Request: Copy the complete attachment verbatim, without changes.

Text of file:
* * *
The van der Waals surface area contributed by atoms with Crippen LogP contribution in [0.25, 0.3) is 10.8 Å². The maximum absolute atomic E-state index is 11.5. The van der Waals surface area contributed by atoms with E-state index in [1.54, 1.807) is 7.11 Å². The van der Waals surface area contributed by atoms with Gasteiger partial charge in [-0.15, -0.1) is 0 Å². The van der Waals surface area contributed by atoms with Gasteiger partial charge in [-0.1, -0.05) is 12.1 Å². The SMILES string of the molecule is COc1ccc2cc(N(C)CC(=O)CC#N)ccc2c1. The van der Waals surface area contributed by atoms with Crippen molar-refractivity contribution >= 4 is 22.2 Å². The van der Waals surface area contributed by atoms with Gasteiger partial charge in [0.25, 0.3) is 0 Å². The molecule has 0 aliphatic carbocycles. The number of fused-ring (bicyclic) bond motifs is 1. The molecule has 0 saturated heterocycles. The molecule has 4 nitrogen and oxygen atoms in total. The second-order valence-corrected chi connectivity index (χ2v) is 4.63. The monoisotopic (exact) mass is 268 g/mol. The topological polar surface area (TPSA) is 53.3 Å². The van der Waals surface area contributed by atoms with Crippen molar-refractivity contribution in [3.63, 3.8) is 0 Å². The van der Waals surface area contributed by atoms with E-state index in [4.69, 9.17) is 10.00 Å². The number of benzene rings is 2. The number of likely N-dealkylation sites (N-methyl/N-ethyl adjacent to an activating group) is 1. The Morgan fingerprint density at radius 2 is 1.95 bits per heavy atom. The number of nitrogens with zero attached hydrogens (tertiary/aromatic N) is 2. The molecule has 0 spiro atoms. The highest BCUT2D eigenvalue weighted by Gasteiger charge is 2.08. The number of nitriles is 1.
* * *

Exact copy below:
The van der Waals surface area contributed by atoms with Crippen LogP contribution in [0.25, 0.3) is 10.8 Å². The maximum absolute atomic E-state index is 11.5. The van der Waals surface area contributed by atoms with E-state index in [1.54, 1.807) is 7.11 Å². The van der Waals surface area contributed by atoms with Gasteiger partial charge in [-0.15, -0.1) is 0 Å². The van der Waals surface area contributed by atoms with Gasteiger partial charge in [-0.1, -0.05) is 12.1 Å². The SMILES string of the molecule is COc1ccc2cc(N(C)CC(=O)CC#N)ccc2c1. The van der Waals surface area contributed by atoms with Crippen molar-refractivity contribution >= 4 is 22.2 Å². The van der Waals surface area contributed by atoms with Gasteiger partial charge in [0.25, 0.3) is 0 Å². The molecule has 0 aliphatic carbocycles. The number of fused-ring (bicyclic) bond motifs is 1. The molecule has 0 saturated heterocycles. The molecule has 4 nitrogen and oxygen atoms in total. The second-order valence-corrected chi connectivity index (χ2v) is 4.63. The monoisotopic (exact) mass is 268 g/mol. The topological polar surface area (TPSA) is 53.3 Å². The van der Waals surface area contributed by atoms with Crippen molar-refractivity contribution in [3.63, 3.8) is 0 Å². The van der Waals surface area contributed by atoms with E-state index in [4.69, 9.17) is 10.00 Å². The number of benzene rings is 2. The number of likely N-dealkylation sites (N-methyl/N-ethyl adjacent to an activating group) is 1. The Morgan fingerprint density at radius 2 is 1.95 bits per heavy atom. The number of nitrogens with zero attached hydrogens (tertiary/aromatic N) is 2. The molecule has 0 spiro atoms. The highest BCUT2D eigenvalue weighted by Gasteiger charge is 2.08. The number of nitriles is 1.